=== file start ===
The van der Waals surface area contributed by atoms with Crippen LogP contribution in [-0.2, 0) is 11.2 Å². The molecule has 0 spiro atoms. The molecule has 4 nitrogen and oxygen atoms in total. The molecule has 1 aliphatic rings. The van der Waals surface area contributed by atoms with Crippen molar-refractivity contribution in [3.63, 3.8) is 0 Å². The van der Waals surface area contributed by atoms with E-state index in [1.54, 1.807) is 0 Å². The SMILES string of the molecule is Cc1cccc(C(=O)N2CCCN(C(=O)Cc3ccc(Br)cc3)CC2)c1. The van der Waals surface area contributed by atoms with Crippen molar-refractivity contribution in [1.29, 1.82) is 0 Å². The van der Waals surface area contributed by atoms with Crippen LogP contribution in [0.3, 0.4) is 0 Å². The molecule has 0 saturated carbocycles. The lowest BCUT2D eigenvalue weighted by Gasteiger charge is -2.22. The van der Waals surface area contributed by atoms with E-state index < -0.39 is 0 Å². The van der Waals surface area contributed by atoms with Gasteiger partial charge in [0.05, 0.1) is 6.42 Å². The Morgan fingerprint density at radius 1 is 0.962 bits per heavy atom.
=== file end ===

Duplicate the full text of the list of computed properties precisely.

The van der Waals surface area contributed by atoms with Crippen LogP contribution in [-0.2, 0) is 11.2 Å². The molecule has 0 spiro atoms. The molecule has 4 nitrogen and oxygen atoms in total. The molecule has 1 aliphatic rings. The van der Waals surface area contributed by atoms with Crippen molar-refractivity contribution in [3.63, 3.8) is 0 Å². The van der Waals surface area contributed by atoms with E-state index in [1.54, 1.807) is 0 Å². The SMILES string of the molecule is Cc1cccc(C(=O)N2CCCN(C(=O)Cc3ccc(Br)cc3)CC2)c1. The van der Waals surface area contributed by atoms with Crippen molar-refractivity contribution in [1.29, 1.82) is 0 Å². The van der Waals surface area contributed by atoms with Crippen LogP contribution in [0.3, 0.4) is 0 Å². The molecule has 0 saturated carbocycles. The lowest BCUT2D eigenvalue weighted by Gasteiger charge is -2.22. The van der Waals surface area contributed by atoms with E-state index < -0.39 is 0 Å². The van der Waals surface area contributed by atoms with Gasteiger partial charge in [0.05, 0.1) is 6.42 Å². The Morgan fingerprint density at radius 1 is 0.962 bits per heavy atom.